Download Aerospace Engineering on the Back of an Envelope (Springer by Irwin E. Alber PDF

By Irwin E. Alber

Engineers have to collect “Back-of-the-Envelope” survival abilities to procure tough quantitative solutions to real-world difficulties, rather whilst engaged on tasks with huge, immense complexity and extremely constrained assets. within the case stories taken care of during this ebook, we exhibit step by step examples of the actual arguments and the ensuing calculations acquired utilizing the quick-fire approach. We additionally reveal the estimation advancements that may be bought by utilizing extra certain physics-based Back-of-the-Envelope engineering versions. those various tools are used to procure the strategies to a few layout and function estimation difficulties bobbing up from of the main complicated real-world engineering tasks: the distance travel and the Hubble area Telescope satellite tv for pc.

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For our BotE estimate, detailed below, we assume that the quantity of interest is ‘‘takeoff thrust’’, which as propulsion engineers know is close to the maximum thrust that a jet engine generates. The objective of Linder’s thesis was a survey of MIT mechanical engineering Sec. 2 What is a Back-of-the-Envelope engineering estimate? 9 students (and of their counterparts at five other schools) to try to understand any difficulties that students might have in making simple estimates of engineering quantities such as force and energy.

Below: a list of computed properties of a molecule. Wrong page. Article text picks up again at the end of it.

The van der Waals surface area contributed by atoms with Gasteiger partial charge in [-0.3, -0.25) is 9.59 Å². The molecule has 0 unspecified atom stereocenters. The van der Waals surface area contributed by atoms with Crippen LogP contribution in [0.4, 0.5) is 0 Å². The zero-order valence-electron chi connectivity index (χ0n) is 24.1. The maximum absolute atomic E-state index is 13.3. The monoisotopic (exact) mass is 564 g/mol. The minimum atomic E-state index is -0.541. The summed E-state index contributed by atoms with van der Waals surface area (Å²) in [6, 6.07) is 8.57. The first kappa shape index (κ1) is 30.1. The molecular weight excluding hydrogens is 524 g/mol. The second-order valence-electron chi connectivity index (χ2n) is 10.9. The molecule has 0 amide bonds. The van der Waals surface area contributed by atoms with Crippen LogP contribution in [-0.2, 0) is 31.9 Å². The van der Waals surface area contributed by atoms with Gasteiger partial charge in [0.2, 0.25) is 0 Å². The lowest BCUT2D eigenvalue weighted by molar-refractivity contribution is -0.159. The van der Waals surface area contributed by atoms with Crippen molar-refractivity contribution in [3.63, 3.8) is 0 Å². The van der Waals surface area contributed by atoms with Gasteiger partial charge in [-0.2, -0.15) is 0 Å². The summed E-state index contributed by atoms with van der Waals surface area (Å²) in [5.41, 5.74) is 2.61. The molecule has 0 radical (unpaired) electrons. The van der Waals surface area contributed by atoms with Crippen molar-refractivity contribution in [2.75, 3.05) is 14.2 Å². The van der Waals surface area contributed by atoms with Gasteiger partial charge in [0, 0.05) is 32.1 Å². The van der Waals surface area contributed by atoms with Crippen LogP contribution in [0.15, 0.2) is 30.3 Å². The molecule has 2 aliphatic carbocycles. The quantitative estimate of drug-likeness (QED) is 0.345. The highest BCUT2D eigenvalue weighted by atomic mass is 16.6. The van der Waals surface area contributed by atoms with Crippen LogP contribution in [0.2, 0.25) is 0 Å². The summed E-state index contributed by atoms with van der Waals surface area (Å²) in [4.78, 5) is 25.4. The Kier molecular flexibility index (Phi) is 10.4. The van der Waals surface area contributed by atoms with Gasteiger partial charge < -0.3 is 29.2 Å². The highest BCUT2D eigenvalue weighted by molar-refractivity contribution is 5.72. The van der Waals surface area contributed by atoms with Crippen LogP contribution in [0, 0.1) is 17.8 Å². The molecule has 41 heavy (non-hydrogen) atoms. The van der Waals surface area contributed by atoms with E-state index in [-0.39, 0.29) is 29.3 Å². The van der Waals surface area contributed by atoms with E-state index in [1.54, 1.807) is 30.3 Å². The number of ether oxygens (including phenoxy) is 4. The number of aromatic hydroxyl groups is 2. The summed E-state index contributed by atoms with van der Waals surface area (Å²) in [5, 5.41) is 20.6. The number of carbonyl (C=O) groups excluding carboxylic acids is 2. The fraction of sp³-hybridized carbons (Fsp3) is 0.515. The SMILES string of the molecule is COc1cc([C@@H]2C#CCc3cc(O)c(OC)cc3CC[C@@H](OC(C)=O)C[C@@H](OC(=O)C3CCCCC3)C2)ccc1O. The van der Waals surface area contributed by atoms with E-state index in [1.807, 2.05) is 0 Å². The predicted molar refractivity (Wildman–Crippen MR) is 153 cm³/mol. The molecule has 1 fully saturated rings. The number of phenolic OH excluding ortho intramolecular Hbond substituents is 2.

Let’s speculate what that added information might be in order to improve our next BotE estimate for payload mass. 5 Level-3 estimate: cargo mass delivered by a two stage vehicle; based on a revised estimate for second stage structural mass fraction During the second stage of the ascent, the single biggest structural component is the external tank that supplies the propellants to the Orbiter’s engines. It can be thought of simply as a very large thin-walled pressurized vessel. 1 Questioning the magnitude of the Level-2 structural mass fraction Our model calculations indicate that once the first stage solid propellants have been consumed in the first two minutes of flight, the initial mass for the second stage of flight is about 700,000 kg.

Nevertheless, it can be done this way if we assume that the internal over-pressure is of order of one atmosphere. 4 Estimation by analogy Another approach is to estimate the wall thickness by considering some type of engineering analogy. In this case we choose (as shown in Chapter 3) to estimate ‘‘t ’’ by scaling-up the wall thickness of a similar pressurized vessel, namely an aluminum soda-pop can. 127 mm). 4 m or 8,400 mm) requires a diameter scale increase of 8,400/66 ¼ 127. 6 cm [15]. It turns out that if we assume a wall thickness of order of 1 cm, the tank mass for an aluminum cylinder will be 30,000 kg; which is pretty close to the value for the external tank of the Shuttle published by NASA.

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